3. Structure and tannins: beyond the differences given by regions and some aromatic characteristics, Argentinian cabernet sauvignon stands out for its great volume, weight in the mouth, viscosity and, of course, a remarkable structure defined by their natural content of tannins. These active and potent tannins in young wines make Cabernet Sauvignon one of the optimal grape varieties to create beverages with aging potential. The tannins of this grape variety are the milestone that achieves longevity and help to get complexity along the time, which turns these greasy tannins into creamy and unctuous bodies. 
  4. Aging potential: from Bordeaux Grand Crus to the powerful wines of Napa Valley, in California, Cabernet Sauvignon has proved to be one of the varieties that allows aging and good evolution thanks to the structure, tannins and aromatic complexity. 
  5. Versatility: it is one of the most flexible varieties that can be used for many purposes. There are young cabernet sauvignons to be consumed in a short time which are elaborated without aging in barrels and little concentration. And, of course, the traditional ones which are complex, potent and of great body. Also, it is one of the favorites for enologist when making experimental blends. There are rosé and sweet wines. In recent times, a small winery released a ‘blanc de noir’ (white wine made of red grapes), 100% cabernet sauvignon.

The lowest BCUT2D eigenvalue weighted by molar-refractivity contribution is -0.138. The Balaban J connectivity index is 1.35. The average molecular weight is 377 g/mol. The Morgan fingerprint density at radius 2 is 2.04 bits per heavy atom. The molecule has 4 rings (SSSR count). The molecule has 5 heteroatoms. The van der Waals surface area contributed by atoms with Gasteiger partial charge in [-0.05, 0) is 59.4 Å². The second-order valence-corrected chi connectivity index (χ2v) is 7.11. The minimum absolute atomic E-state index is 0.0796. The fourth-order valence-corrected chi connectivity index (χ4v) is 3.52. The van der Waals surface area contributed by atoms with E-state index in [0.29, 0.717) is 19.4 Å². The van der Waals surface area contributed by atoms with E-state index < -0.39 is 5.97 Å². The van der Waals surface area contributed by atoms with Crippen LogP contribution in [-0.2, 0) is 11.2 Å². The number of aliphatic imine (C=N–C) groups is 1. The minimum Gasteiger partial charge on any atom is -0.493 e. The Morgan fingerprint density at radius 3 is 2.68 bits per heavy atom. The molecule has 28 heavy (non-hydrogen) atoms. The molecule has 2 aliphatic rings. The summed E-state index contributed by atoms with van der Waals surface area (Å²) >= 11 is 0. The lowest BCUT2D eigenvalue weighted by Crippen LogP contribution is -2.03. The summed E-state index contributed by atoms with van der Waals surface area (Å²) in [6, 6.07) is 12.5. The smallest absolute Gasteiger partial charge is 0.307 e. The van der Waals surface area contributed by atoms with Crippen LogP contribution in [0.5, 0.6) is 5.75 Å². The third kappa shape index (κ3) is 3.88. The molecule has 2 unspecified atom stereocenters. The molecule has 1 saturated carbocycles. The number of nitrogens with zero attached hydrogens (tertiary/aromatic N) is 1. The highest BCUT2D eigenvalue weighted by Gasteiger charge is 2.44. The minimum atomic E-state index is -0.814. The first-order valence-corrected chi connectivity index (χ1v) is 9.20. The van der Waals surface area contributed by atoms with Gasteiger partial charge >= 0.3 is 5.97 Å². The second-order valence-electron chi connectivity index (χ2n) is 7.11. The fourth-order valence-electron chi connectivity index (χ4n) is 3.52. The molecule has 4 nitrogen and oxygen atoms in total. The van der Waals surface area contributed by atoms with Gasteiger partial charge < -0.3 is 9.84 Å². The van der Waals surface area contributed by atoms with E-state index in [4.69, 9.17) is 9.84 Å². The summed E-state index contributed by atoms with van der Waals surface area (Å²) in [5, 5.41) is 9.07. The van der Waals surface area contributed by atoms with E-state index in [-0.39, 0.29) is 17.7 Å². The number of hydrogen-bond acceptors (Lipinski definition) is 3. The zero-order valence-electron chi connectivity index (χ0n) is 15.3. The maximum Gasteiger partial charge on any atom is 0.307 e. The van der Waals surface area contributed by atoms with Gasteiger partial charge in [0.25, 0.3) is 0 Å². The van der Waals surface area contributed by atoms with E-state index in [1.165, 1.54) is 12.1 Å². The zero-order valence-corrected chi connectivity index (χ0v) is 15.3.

6. Blends: Cabernet around the world isn’t only enjoyed as a varietal. It is basic for most of the greatest coupages, and Argentina could not be an exception. Even more, we can assure that this grape of yore complements  empowers the well-known characteristics of Malbec.
  7. Good value: as it usually happens, not only have Argentinian wines achieved great quality but also are the best example for ‘a good value for money’ when compared to the greatest references in the world.
  8. Agrelo, Mendoza: it is a neighbourhood within Lujan de Cuyo that has represented a paradise for Cabernet Sauvignon from Mendoza. In general, it is a small region, colder than the typical average temperature of the area. Clay and sandy soils hold water that helps to preserve the natural acidity of the grapes and helps to achieve full ripeness of the polyphenols. Additionally, there are pleasant aromatic notes such spicy and fruity.